The Air Tahiti Nui check in was relatively easy, once achieved through the mad bedlam that is Paris CDG. Some well meant advice; if you’re going to make this trip, then fly to Paris the day before, and save yourself a great deal of needless hassle.

Air Tahiti Nui flies big, four engine A340 jets on the twenty-two hour long haul out to Tahiti. The stretch from Paris to Los Angeles occupies a full twelve hours. Once in California, you need to undergo a full, potentially bewildering customs and immigration procedure, for which you must take all of your hand luggage with you. No exceptions.

Once that is done, you get back onto the same plane (and into the same seat) for the final, eight hour leg out to Tahiti. By now, the plane has been completely cleaned, reprovisioned, and furnished with a new crew. Once all that has been achieved, then it’s off you go again.

Now, the seats on Air Tahiti Nui’s flights are configured in a 2-4-2 arrangement in economy. The actual cabin is light and airy, with almost everything in shades of soft, light blue. Some find the seats hard and uncomfortable, but I was quite fine with them to be honest. Disclaimer: I’m 5′ 6″, and found the leg room to be quite good, also. The fine white national flower of Tahiti- the Tiare- given to each passenger before take off is a truly nice, authentic touch.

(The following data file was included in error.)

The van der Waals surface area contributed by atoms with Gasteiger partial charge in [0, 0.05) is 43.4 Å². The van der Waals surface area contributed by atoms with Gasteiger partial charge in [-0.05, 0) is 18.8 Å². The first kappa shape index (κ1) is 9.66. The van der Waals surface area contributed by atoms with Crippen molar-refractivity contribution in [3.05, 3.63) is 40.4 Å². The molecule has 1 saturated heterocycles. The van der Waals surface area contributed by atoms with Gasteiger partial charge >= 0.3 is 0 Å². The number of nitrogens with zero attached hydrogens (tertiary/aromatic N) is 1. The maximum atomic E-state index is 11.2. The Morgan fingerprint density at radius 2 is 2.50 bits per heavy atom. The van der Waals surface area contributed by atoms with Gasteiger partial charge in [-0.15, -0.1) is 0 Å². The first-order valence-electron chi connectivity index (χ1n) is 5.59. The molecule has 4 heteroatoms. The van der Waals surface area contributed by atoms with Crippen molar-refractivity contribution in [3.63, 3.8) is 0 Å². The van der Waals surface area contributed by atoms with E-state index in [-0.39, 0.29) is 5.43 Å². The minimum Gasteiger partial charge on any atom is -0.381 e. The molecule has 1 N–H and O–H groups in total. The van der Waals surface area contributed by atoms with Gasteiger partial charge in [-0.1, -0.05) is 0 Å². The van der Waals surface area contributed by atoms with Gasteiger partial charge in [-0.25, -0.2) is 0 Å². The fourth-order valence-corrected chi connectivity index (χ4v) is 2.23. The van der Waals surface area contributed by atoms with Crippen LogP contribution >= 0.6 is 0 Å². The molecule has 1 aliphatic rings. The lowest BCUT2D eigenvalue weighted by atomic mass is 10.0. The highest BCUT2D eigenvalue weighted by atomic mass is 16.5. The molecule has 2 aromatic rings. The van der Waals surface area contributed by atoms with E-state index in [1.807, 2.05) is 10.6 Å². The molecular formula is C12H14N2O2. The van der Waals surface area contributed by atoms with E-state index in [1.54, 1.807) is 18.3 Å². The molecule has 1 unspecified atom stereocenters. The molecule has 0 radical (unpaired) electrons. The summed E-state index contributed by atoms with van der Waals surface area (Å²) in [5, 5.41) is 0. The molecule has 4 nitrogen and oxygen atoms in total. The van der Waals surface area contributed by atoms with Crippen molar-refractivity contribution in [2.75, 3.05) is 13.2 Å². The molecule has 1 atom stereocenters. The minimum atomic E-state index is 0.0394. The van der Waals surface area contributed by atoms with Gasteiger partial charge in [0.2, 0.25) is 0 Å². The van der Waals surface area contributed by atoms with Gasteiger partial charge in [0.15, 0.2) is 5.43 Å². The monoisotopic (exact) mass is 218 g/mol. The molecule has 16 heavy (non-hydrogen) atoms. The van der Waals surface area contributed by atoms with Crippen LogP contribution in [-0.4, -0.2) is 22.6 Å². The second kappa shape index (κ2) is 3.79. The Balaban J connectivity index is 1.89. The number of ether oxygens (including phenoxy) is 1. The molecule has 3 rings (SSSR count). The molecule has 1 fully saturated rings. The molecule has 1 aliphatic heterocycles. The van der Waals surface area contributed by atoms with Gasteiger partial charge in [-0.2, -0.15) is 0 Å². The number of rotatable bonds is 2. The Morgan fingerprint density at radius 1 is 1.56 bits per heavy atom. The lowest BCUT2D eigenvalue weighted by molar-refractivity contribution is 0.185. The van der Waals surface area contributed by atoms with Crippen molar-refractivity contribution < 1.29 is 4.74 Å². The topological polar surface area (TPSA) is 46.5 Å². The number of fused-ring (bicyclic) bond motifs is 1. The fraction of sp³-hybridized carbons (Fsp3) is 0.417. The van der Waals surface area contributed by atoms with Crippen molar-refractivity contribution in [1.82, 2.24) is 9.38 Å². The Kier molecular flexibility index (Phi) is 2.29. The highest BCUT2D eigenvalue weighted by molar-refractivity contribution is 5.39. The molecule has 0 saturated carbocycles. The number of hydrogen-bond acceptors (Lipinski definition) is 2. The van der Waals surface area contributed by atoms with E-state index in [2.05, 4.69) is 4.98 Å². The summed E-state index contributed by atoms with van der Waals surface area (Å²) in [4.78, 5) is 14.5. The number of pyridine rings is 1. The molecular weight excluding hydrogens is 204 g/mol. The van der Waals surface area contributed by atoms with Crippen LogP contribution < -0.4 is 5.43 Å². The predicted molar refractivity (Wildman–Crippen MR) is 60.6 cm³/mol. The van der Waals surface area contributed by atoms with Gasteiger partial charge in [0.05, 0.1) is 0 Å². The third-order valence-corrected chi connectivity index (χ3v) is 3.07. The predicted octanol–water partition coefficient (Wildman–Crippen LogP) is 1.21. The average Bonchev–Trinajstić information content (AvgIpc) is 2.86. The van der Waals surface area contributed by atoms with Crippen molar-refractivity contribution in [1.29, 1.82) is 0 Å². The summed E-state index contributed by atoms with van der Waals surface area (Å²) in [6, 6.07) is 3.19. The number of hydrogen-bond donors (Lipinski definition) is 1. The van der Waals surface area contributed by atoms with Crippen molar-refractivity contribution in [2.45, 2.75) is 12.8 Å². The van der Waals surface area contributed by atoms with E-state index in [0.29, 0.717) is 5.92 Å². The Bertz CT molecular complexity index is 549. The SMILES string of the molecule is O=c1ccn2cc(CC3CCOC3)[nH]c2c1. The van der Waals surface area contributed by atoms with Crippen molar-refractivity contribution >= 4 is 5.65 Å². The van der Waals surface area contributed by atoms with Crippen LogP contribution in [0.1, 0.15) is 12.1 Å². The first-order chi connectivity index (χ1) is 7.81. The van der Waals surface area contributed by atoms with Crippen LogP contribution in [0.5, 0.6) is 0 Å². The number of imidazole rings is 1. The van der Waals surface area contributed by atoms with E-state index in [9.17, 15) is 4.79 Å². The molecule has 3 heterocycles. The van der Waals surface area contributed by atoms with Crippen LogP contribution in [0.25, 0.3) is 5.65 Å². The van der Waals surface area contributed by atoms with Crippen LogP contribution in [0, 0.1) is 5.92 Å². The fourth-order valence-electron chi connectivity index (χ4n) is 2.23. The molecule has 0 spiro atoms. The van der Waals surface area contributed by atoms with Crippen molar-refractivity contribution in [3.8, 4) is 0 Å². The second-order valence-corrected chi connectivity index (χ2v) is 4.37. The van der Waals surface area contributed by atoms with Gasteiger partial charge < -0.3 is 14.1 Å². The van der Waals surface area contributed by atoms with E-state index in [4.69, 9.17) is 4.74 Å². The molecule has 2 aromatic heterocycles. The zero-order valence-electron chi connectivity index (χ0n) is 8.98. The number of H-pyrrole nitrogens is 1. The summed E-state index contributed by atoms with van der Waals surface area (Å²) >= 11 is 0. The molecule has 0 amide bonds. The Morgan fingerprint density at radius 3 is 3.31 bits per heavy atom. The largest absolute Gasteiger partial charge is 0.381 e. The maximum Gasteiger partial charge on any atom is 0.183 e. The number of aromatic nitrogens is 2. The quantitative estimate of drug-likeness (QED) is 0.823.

Each seat had a comfort kit that contained socks, an eye mask and some rudimentary headphones. On each seat back was a small, nine inch screen with an entertainment system that was pretty limited on options compared to those on, say, Emirates or even Delta. Certainly, for such a long, potentially bone numbing journey, they could do with being massively updated. Perhaps this might happen when the airline takes delivery of the first of it’s new, Boeing 787 Dreamliners next year.

The saving grace on Air Tahiti Nui was, once again, the generally outstanding food and service. When was the last time that you were served an eminently palatable fish dinner in economy class? Desserts were tasty, too. And drinks, in the form of fine wines or 200 ml splits of sparkling wine, were available all flight. In addition, you could ‘raid’ the galleys any time for such treats as sandwiches, ice cream, or more drinks.